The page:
Hello everyone, and welcome to another Singaporean review! On this shiok Saturday, I’m reviewing the Empire from local watch and straps brand, Vario.

Vario Empire
The Vario Empire watch, starting at S$294/$218 USD on Kickstarter.

Although Vario is perhaps better known for their Harris Tweed and graphic NATO straps, they do offer their own line of watches. Their maiden watch attempt was their Eclipse series, a minimalist hand-wound/sweeping quartz dress watch. For their sophomore effort, Vario is stepping it up with the Empire watch, meant to be reminiscent of the art deco styling of the 1920s. Let’s see how it fares!

Vario – the Brand

Describing themselves as “an online store for watches and watch accessories that allows users to show off their unique style and grow their personal collection with custom strap designs”, Vario was started in 2016 by the duo of Ivan and Judy. Like most businesses, Vario started from a personal problem – Ivan couldn’t find a strap in the market that he felt expressed his personality. As such, he decided to set up Vario to deliver straps filled with “variation and striking a balance between sophistication, quality, and fun.”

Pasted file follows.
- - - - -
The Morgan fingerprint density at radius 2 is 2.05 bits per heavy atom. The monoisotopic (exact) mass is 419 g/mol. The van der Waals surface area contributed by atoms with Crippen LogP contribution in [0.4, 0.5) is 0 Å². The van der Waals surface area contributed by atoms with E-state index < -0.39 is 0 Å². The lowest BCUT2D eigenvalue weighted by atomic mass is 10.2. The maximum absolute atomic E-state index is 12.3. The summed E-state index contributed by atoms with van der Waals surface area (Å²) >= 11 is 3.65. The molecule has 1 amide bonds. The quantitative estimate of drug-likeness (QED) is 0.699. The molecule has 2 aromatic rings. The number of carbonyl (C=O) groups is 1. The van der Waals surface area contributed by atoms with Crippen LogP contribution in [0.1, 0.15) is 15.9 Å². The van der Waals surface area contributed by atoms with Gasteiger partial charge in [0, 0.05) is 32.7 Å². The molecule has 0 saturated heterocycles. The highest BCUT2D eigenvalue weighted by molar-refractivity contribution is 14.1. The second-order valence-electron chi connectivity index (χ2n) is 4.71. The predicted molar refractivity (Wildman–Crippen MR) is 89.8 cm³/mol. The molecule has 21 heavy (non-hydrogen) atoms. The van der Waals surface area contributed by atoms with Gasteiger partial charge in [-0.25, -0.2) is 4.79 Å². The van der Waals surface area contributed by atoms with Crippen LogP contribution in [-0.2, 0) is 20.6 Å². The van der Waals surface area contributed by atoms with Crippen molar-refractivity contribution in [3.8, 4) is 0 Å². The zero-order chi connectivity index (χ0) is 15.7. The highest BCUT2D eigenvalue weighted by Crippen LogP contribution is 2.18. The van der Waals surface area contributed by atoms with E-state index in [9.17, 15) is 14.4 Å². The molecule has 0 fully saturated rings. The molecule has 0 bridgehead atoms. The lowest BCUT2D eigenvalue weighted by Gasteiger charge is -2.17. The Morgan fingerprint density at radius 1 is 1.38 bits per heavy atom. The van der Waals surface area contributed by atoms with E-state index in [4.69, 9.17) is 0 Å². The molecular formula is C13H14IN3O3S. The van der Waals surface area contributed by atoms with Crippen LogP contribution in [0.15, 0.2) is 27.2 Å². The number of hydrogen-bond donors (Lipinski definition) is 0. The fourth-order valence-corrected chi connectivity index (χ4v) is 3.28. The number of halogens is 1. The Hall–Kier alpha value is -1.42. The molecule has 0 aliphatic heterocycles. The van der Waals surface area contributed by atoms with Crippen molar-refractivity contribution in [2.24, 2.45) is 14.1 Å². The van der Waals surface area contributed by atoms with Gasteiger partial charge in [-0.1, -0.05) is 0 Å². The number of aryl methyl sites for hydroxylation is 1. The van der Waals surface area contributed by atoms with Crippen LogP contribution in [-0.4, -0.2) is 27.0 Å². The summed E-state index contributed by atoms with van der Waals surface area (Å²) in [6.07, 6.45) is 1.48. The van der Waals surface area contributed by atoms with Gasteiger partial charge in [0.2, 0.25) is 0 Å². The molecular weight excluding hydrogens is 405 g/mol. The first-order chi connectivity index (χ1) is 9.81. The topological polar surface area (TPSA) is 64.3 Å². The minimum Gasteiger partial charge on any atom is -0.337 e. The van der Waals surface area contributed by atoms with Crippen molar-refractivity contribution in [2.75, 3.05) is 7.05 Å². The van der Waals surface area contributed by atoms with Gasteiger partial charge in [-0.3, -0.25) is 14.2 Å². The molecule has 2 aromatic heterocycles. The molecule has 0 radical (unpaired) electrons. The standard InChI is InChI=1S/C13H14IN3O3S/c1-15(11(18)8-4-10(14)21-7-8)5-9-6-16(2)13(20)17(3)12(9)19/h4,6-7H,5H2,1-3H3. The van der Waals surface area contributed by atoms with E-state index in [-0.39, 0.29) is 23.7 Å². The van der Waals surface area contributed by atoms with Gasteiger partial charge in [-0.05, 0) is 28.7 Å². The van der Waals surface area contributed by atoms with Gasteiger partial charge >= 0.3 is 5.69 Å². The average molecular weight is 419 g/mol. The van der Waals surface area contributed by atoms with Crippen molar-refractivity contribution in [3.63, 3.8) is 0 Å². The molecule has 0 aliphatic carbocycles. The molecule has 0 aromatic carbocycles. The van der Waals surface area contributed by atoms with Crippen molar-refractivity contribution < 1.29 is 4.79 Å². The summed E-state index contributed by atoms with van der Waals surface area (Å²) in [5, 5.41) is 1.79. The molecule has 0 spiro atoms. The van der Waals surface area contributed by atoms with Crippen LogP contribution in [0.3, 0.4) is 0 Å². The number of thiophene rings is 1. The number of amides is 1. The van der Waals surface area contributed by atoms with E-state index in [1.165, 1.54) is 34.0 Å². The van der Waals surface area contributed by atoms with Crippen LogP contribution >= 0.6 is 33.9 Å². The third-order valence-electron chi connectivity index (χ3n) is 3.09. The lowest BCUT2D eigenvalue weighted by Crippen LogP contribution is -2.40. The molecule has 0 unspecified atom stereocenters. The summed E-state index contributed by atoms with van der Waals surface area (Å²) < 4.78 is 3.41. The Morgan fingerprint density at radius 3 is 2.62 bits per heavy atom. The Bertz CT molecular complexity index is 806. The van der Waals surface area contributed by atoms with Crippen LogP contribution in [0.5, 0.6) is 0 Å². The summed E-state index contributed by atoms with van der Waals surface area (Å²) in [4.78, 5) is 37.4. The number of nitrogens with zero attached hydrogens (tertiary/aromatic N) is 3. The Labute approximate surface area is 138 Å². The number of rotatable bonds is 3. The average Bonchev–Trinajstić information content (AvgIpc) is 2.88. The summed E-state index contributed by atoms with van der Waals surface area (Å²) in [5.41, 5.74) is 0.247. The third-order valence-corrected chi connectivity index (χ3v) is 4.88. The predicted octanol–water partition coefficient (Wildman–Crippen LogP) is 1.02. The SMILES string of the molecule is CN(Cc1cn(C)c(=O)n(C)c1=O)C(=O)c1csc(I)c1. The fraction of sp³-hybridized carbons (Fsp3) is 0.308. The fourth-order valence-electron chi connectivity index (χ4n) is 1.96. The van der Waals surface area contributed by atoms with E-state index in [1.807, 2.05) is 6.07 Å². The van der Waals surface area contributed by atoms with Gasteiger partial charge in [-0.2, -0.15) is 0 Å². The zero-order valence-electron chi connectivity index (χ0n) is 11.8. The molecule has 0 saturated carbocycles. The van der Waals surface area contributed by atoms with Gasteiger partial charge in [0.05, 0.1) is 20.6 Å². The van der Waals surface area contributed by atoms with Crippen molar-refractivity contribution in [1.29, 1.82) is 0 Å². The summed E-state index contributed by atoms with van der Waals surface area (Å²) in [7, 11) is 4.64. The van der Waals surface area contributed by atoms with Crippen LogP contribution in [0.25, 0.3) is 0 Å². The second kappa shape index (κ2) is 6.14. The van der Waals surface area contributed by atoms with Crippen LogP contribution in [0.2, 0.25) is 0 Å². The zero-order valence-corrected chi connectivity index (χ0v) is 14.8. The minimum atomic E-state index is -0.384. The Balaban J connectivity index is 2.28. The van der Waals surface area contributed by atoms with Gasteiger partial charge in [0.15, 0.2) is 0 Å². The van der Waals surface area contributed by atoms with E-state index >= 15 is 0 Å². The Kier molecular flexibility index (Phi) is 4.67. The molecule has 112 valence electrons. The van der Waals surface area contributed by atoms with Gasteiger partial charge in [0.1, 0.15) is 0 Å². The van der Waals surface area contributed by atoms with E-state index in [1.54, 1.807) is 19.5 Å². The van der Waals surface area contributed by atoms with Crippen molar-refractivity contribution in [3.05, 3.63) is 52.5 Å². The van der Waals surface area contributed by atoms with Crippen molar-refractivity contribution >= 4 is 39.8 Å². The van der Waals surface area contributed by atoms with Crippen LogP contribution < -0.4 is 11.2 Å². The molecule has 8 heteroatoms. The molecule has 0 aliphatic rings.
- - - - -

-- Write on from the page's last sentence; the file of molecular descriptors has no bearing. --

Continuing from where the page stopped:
Vario Empire
My UNDONe Peanuts, “zhnged” with a graphic NATO strap from Vario.

To me, Vario definitely brings something different to the strap market.If you’re looking for fun, unique straps, their series of graphic NATO and Harris Tweed straps are certainly great bang-for-buck. The question is – while they can make great straps, can they make great watches too? Let’s find out.

Vario Empire – Build Quality

Given that the Vario Empire can be had for less than S$300 on Kickstarter currently, I have to say the build quality is pretty fantastic!

Vario Empire
Sapphire crystal with AR coating.

Firstly, the Vario Empire utilises a flat sapphire crystal. As aforementioned numerous times in my previous reviews, I’m a huge advocate of sapphire crystal due to their inherent scratch-resisting properties. Personally, I always look for sapphire crystal in my modern watches as it adds greatly to the durability of the watch. Furthermore, there’s also an internal AR coating on the underside of the sapphire crystal to prevent nasty reflections! In addition, the WR rating for the Empire is 50M, which is adequate for most daily activities except swimming/showering.